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Spokane, Washington  Est. May 19, 1883

Appeals court lifts ban on Biden’s student loan repayment plan

By Danielle Douglas-Gabriel Washington Post

President Joe Biden can move forward with implementing a key part of his new student loan repayment plan after a federal appeals court lifted a temporary ban on that aspect of the program.

A three-judge panel of the U.S. Court of Appeals for the 10th Circuit decided Sunday to stay an injunction imposed to block Biden from launching the final component of the Saving on a Valuable Education program, commonly known as Save. The injunction, handed down last week by U.S. District Judge Daniel D. Crabtree of Kansas, blocked the Education Department from cutting most enrollees’ monthly payments in half starting in July. Justice Department attorneys had implored the higher court to set aside the order pending appeal.

“The 10th Circuit sided with student loan borrowers,” Education Secretary Miguel Cardona said in a statement Monday. “President Biden, Vice President Harris and I remain committed to our work to fix a broken student loan system and make college more affordable for more Americans.”

With the ban temporarily lifted, the department said Monday that borrowers with undergraduate debt will see their payments cut from 10% to 5% of income above 225% of the federal poverty line. Borrowers who also have graduate loans will have their payments lowered by the weighted average between 5% and 10%.

The appeals court ruled days after the Biden administration suspended payments and interest charges for 3 million people enrolled in Save in response to the injunction. Those borrowers will remain in forbearance this month and will be expected to pay their first lowered payment in August, according to the Education Department.

Borrowers who had been in forbearance before Crabtree’s court ruling – because servicers needed to recalculate their lower monthly payment – are also expected to make their first monthly payment in August. The department said anyone who received a bill from a federal loan servicer reflecting July’s lower payment is expected to make a payment this month. The ruling has no bearing on Save enrollees who qualify for $0 monthly payments because their earnings are so low.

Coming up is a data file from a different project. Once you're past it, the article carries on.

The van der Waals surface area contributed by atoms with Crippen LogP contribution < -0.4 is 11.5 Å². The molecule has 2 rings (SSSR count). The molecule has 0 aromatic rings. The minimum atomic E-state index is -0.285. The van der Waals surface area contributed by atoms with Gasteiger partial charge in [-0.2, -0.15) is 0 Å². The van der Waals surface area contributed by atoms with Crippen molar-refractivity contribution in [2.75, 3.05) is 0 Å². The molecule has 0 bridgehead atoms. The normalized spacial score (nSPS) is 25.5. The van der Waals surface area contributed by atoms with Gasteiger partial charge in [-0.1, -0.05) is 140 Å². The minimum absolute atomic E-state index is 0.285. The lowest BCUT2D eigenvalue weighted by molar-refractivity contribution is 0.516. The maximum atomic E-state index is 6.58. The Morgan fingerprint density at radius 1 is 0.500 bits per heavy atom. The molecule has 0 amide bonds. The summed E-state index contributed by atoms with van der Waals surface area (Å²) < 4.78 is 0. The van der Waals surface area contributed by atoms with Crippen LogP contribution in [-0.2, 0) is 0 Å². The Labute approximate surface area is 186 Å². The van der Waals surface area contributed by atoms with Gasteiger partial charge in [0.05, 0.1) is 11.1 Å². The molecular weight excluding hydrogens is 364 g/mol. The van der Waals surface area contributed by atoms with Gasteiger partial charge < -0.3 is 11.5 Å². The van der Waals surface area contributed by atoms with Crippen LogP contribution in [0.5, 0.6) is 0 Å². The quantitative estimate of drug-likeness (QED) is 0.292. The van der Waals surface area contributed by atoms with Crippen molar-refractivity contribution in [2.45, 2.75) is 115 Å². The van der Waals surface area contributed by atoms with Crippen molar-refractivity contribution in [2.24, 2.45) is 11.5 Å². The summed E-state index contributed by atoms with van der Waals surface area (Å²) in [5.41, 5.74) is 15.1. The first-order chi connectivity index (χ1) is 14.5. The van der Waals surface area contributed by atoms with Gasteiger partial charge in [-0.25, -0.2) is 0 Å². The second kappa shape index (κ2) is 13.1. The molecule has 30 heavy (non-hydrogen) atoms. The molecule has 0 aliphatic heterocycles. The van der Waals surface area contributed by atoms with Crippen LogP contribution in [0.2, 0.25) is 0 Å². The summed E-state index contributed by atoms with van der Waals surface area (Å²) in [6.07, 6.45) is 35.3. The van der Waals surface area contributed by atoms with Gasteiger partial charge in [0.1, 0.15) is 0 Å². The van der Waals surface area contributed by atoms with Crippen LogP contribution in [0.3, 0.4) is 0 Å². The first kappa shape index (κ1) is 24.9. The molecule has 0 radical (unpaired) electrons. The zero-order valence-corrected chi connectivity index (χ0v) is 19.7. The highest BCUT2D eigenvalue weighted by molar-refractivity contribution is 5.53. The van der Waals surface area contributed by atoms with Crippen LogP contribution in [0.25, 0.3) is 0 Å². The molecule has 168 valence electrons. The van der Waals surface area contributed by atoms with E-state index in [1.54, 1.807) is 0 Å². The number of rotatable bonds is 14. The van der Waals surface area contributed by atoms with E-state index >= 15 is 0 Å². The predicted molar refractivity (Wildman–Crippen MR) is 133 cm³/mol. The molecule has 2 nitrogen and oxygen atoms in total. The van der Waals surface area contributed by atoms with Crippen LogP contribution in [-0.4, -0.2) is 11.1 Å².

The legal wrangling stems from a lawsuit brought in Kansas by 11 Republican-led states, which alleged that Biden exceeded his authority by creating a repayment plan that could cost more than $230 billion over the next decade. Crabtree agreed the department failed to clearly show that Congress authorized the repayment plan and said the program’s economic impact would require congressional input.

Despite the weekend win with the appeals court, the Biden administration is contending with another injunction in Missouri that has stopped the department from forgiving any loans under the Save plan. The agency has approved $5.5 billion in loan cancellation for 414,000 enrollees who met the plan criteria by originally borrowing less than $12,000 and paying down their debt for at least 10 years.

In that case, U.S. District Judge John A. Ross agreed with Missouri Attorney General Andrew Bailey and five other Republican-led states that Biden probably lacks the authority to erase debts through the Save plan. He also agreed that the loan-forgiveness component would harm the Missouri Higher Education Loan Authority, a quasi-state agency that services federal student loans and funds state scholarships.